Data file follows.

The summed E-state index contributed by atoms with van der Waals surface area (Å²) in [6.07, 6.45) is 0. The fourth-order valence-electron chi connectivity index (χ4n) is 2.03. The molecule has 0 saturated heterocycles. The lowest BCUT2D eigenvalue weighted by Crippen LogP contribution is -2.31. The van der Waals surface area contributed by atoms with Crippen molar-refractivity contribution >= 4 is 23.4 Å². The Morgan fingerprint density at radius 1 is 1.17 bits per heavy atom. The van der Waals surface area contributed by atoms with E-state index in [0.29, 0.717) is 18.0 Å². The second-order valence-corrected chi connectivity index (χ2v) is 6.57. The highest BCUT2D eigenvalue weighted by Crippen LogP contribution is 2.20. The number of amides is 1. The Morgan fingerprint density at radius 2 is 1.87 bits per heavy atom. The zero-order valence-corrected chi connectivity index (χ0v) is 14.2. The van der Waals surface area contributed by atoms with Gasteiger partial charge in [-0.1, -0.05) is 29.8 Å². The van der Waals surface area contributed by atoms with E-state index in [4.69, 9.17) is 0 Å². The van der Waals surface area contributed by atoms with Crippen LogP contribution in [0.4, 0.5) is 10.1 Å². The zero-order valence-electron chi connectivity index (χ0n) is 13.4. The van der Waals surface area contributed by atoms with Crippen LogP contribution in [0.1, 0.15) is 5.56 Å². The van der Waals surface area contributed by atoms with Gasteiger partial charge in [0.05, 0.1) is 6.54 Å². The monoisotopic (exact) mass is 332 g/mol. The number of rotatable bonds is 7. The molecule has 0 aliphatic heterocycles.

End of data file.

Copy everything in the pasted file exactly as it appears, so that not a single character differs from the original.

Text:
The summed E-state index contributed by atoms with van der Waals surface area (Å²) in [6.07, 6.45) is 0. The fourth-order valence-electron chi connectivity index (χ4n) is 2.03. The molecule has 0 saturated heterocycles. The lowest BCUT2D eigenvalue weighted by Crippen LogP contribution is -2.31. The van der Waals surface area contributed by atoms with Crippen molar-refractivity contribution >= 4 is 23.4 Å². The Morgan fingerprint density at radius 1 is 1.17 bits per heavy atom. The van der Waals surface area contributed by atoms with E-state index in [0.29, 0.717) is 18.0 Å². The second-order valence-corrected chi connectivity index (χ2v) is 6.57. The highest BCUT2D eigenvalue weighted by Crippen LogP contribution is 2.20. The number of amides is 1. The Morgan fingerprint density at radius 2 is 1.87 bits per heavy atom. The zero-order valence-corrected chi connectivity index (χ0v) is 14.2. The van der Waals surface area contributed by atoms with Gasteiger partial charge in [-0.1, -0.05) is 29.8 Å². The van der Waals surface area contributed by atoms with E-state index in [4.69, 9.17) is 0 Å². The van der Waals surface area contributed by atoms with Crippen LogP contribution in [0.4, 0.5) is 10.1 Å². The zero-order valence-electron chi connectivity index (χ0n) is 13.4. The van der Waals surface area contributed by atoms with Crippen LogP contribution in [0.1, 0.15) is 5.56 Å². The van der Waals surface area contributed by atoms with Gasteiger partial charge in [0.05, 0.1) is 6.54 Å². The monoisotopic (exact) mass is 332 g/mol. The number of rotatable bonds is 7. The molecule has 0 aliphatic heterocycles.